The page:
Nicholas Kristof Can’t Run for Governor in Oregon After Losing Appeal

Nicholas Kristof, a former New York Times columnist who left the newspaper to run for governor of Oregon, does not qualify to appear on the ballot this year, the state’s Supreme Court ruled on Thursday.

Justices said that while Mr. Kristof had extensive ties to the state, including a farm that he operates outside of Portland, elections officials were within their right to determine that he did not meet the state’s three-year residency requirement, ruling that he had maintained his New York connections until December 2020.

“He remained registered to vote in New York and retained a New York driver’s license until late 2020, actions that are at odds with an intent to change his domicile to Oregon a year or more earlier,” the justices wrote.

Mr. Kristof, who had argued that he always saw Oregon as home even as his career took him around the world, said in a statement that he was disappointed by the ruling, but that he planned to keep fighting to address problems amid what he described as “a moment of crisis” in the state.

“This ruling represents the end of my campaign for governor,” Mr. Kristof said. “But let me be clear: I’m not going anywhere.”

Mr. Kristof had amassed significantly more campaign money than his fellow Democrats, in part by tapping a network of contacts that helped draw donations from the likes of the philanthropist Melinda French Gates and the actress Angelina Jolie. Other Democrats running to succeed Gov. Kate Brown include Tina Kotek, the former speaker of the state House, and Tobias Read, the state treasurer.

Ms. Kotek said in a statement that Mr. Kristof “has long written about pressing issues facing Oregonians, and his voice will continue to be important as we tackle Oregon’s biggest issues.”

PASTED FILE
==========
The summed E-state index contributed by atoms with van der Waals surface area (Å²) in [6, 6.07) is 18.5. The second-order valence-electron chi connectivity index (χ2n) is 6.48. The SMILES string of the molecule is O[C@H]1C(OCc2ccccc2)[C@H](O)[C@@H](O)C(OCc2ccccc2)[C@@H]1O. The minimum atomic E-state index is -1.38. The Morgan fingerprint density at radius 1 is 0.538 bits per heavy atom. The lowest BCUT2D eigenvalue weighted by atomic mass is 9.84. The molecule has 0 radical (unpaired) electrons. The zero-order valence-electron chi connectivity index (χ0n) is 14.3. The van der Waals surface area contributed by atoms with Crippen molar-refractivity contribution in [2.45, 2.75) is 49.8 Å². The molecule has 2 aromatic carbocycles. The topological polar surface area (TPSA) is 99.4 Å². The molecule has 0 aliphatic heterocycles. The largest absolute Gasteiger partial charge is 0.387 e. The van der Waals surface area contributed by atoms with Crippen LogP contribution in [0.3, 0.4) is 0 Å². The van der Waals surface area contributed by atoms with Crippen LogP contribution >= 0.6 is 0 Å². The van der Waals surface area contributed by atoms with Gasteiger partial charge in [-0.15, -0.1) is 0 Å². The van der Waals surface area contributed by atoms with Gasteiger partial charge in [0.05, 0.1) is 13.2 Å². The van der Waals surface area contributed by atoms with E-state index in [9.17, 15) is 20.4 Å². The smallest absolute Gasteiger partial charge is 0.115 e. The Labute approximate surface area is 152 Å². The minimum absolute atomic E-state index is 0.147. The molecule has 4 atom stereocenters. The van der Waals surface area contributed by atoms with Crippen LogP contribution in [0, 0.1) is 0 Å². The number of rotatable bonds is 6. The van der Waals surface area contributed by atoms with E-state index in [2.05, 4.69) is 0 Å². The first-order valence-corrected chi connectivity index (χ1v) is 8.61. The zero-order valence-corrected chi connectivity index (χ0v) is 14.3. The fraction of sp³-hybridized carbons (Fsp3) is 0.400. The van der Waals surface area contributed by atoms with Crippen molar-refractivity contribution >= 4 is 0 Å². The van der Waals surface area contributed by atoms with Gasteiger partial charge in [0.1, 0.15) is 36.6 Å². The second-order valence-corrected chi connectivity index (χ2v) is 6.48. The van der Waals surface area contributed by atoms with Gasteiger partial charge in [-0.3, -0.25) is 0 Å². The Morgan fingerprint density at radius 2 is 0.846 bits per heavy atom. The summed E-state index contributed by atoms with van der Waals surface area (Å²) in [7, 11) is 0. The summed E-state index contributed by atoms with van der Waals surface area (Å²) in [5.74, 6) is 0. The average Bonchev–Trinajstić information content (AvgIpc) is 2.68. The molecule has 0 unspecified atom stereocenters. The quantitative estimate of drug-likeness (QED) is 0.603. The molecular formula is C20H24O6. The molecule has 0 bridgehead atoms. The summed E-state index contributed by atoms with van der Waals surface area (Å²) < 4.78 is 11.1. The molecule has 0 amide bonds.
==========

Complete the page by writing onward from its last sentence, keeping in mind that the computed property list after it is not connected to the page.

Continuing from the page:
Democrats have held the governor’s office since 1987. Betsy Johnson, a former Democratic state senator, is mounting a campaign as an unaffiliated candidate.

After Secretary of State Shemia Fagan determined last month that he did not meet the residency requirement, Mr. Kristof had decried the decision as a political one that protected the establishment, continuing to cast himself as a political outsider. He and state officials then expedited an appeal in order to obtain a final decision before ballots were printed for the May primary.

When he was a child, Mr. Kristof’s family moved to a sheep and cherry farm in Yamhill, Ore., and he touted his links to the community as part of a campaign message that centered around issues of improving employment opportunities, combating drug addiction and reforming the state’s criminal justice system.

Mr. Kristof left The Times in October as he filed to organize a candidate committee. He won two Pulitzer Prizes with the newspaper, one for reporting on the Tiananmen Square protests in China and another on genocide in Darfur in Sudan.

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